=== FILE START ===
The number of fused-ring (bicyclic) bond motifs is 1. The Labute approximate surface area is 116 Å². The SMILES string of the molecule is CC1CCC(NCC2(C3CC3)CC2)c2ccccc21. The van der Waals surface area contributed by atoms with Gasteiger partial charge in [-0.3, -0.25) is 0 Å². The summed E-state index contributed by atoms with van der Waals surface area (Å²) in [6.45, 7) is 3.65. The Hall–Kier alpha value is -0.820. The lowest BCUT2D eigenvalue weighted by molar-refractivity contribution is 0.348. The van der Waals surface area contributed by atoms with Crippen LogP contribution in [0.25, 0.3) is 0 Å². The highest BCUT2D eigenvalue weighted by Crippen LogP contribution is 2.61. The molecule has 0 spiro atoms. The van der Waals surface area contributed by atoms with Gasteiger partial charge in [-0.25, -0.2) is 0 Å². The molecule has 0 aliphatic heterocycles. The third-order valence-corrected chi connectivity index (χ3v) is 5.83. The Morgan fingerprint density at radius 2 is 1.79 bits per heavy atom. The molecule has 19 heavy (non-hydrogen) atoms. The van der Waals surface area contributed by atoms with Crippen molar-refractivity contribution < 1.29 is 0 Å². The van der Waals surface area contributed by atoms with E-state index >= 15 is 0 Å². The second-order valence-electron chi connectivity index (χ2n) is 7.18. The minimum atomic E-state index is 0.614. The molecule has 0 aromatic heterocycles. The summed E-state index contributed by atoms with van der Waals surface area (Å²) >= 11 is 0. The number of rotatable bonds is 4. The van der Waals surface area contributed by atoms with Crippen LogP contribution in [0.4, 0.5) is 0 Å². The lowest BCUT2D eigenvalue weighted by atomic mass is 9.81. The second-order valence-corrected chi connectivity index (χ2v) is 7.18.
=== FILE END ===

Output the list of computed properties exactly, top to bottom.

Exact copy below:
The number of fused-ring (bicyclic) bond motifs is 1. The Labute approximate surface area is 116 Å². The SMILES string of the molecule is CC1CCC(NCC2(C3CC3)CC2)c2ccccc21. The van der Waals surface area contributed by atoms with Gasteiger partial charge in [-0.3, -0.25) is 0 Å². The summed E-state index contributed by atoms with van der Waals surface area (Å²) in [6.45, 7) is 3.65. The Hall–Kier alpha value is -0.820. The lowest BCUT2D eigenvalue weighted by molar-refractivity contribution is 0.348. The van der Waals surface area contributed by atoms with Crippen LogP contribution in [0.25, 0.3) is 0 Å². The highest BCUT2D eigenvalue weighted by Crippen LogP contribution is 2.61. The molecule has 0 spiro atoms. The van der Waals surface area contributed by atoms with Gasteiger partial charge in [-0.25, -0.2) is 0 Å². The molecule has 0 aliphatic heterocycles. The third-order valence-corrected chi connectivity index (χ3v) is 5.83. The Morgan fingerprint density at radius 2 is 1.79 bits per heavy atom. The molecule has 19 heavy (non-hydrogen) atoms. The van der Waals surface area contributed by atoms with Crippen molar-refractivity contribution < 1.29 is 0 Å². The van der Waals surface area contributed by atoms with E-state index >= 15 is 0 Å². The second-order valence-electron chi connectivity index (χ2n) is 7.18. The minimum atomic E-state index is 0.614. The molecule has 0 aromatic heterocycles. The summed E-state index contributed by atoms with van der Waals surface area (Å²) >= 11 is 0. The number of rotatable bonds is 4. The van der Waals surface area contributed by atoms with Crippen LogP contribution in [0.4, 0.5) is 0 Å². The lowest BCUT2D eigenvalue weighted by atomic mass is 9.81. The second-order valence-corrected chi connectivity index (χ2v) is 7.18.